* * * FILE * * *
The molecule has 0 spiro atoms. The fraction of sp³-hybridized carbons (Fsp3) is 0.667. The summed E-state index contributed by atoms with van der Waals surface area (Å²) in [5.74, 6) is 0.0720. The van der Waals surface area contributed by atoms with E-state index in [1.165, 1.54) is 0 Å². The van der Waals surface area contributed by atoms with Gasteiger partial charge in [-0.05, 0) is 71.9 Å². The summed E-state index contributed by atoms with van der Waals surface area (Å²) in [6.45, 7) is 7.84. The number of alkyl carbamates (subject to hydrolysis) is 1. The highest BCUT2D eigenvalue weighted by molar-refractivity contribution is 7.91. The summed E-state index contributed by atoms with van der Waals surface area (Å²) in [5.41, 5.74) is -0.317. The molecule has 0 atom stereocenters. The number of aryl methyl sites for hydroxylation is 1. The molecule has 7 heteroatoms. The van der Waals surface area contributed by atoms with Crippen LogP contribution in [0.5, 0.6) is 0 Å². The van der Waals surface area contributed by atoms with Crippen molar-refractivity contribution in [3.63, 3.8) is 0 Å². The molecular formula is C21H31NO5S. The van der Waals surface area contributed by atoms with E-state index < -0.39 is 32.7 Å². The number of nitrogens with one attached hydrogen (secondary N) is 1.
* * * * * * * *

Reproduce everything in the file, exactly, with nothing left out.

The molecule has 0 spiro atoms. The fraction of sp³-hybridized carbons (Fsp3) is 0.667. The summed E-state index contributed by atoms with van der Waals surface area (Å²) in [5.74, 6) is 0.0720. The van der Waals surface area contributed by atoms with E-state index in [1.165, 1.54) is 0 Å². The van der Waals surface area contributed by atoms with Gasteiger partial charge in [-0.05, 0) is 71.9 Å². The summed E-state index contributed by atoms with van der Waals surface area (Å²) in [6.45, 7) is 7.84. The number of alkyl carbamates (subject to hydrolysis) is 1. The highest BCUT2D eigenvalue weighted by molar-refractivity contribution is 7.91. The summed E-state index contributed by atoms with van der Waals surface area (Å²) in [5.41, 5.74) is -0.317. The molecule has 0 atom stereocenters. The number of aryl methyl sites for hydroxylation is 1. The molecule has 7 heteroatoms. The van der Waals surface area contributed by atoms with Crippen LogP contribution in [0.5, 0.6) is 0 Å². The van der Waals surface area contributed by atoms with Crippen molar-refractivity contribution in [3.63, 3.8) is 0 Å². The molecular formula is C21H31NO5S. The van der Waals surface area contributed by atoms with E-state index < -0.39 is 32.7 Å². The number of nitrogens with one attached hydrogen (secondary N) is 1.